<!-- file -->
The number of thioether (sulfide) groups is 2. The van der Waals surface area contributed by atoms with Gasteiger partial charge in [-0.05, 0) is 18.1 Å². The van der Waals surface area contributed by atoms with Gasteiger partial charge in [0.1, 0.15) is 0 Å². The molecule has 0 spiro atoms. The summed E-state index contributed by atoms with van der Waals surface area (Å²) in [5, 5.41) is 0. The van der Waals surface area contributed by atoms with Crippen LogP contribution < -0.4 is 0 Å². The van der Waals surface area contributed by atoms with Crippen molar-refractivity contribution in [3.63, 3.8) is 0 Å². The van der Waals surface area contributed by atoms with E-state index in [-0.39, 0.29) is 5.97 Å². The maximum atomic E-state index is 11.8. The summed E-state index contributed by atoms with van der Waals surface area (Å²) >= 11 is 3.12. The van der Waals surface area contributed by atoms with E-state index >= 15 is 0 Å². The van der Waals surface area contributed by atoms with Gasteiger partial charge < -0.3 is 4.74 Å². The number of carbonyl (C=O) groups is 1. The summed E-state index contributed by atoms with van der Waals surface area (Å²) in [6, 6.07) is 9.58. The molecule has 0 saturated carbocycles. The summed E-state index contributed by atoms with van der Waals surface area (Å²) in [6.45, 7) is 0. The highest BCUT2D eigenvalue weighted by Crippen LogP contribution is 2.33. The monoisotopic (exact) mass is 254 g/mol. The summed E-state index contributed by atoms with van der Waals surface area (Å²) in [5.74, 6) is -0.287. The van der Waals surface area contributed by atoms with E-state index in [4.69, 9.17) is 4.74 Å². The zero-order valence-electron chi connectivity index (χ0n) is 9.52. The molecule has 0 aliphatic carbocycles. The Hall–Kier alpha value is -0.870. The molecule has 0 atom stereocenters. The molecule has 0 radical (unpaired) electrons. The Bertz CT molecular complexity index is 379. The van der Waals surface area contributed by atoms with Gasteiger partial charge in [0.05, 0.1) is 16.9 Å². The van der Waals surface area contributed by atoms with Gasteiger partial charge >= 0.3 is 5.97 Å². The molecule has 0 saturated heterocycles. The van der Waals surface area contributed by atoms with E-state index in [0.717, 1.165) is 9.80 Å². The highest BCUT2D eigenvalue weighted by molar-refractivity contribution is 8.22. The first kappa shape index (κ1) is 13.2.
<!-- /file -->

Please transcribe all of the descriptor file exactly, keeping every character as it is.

The number of thioether (sulfide) groups is 2. The van der Waals surface area contributed by atoms with Gasteiger partial charge in [-0.05, 0) is 18.1 Å². The van der Waals surface area contributed by atoms with Gasteiger partial charge in [0.1, 0.15) is 0 Å². The molecule has 0 spiro atoms. The summed E-state index contributed by atoms with van der Waals surface area (Å²) in [5, 5.41) is 0. The van der Waals surface area contributed by atoms with Crippen LogP contribution < -0.4 is 0 Å². The van der Waals surface area contributed by atoms with Crippen molar-refractivity contribution in [3.63, 3.8) is 0 Å². The van der Waals surface area contributed by atoms with E-state index in [-0.39, 0.29) is 5.97 Å². The maximum atomic E-state index is 11.8. The summed E-state index contributed by atoms with van der Waals surface area (Å²) >= 11 is 3.12. The van der Waals surface area contributed by atoms with E-state index >= 15 is 0 Å². The van der Waals surface area contributed by atoms with Gasteiger partial charge < -0.3 is 4.74 Å². The number of carbonyl (C=O) groups is 1. The summed E-state index contributed by atoms with van der Waals surface area (Å²) in [6, 6.07) is 9.58. The molecule has 0 saturated carbocycles. The summed E-state index contributed by atoms with van der Waals surface area (Å²) in [6.45, 7) is 0. The highest BCUT2D eigenvalue weighted by Crippen LogP contribution is 2.33. The monoisotopic (exact) mass is 254 g/mol. The summed E-state index contributed by atoms with van der Waals surface area (Å²) in [5.74, 6) is -0.287. The van der Waals surface area contributed by atoms with E-state index in [4.69, 9.17) is 4.74 Å². The zero-order valence-electron chi connectivity index (χ0n) is 9.52. The molecule has 0 aliphatic carbocycles. The Hall–Kier alpha value is -0.870. The molecule has 0 atom stereocenters. The molecule has 0 radical (unpaired) electrons. The Bertz CT molecular complexity index is 379. The van der Waals surface area contributed by atoms with Gasteiger partial charge in [0.05, 0.1) is 16.9 Å². The van der Waals surface area contributed by atoms with Gasteiger partial charge >= 0.3 is 5.97 Å². The molecule has 0 saturated heterocycles. The van der Waals surface area contributed by atoms with E-state index in [0.717, 1.165) is 9.80 Å². The highest BCUT2D eigenvalue weighted by molar-refractivity contribution is 8.22. The first kappa shape index (κ1) is 13.2.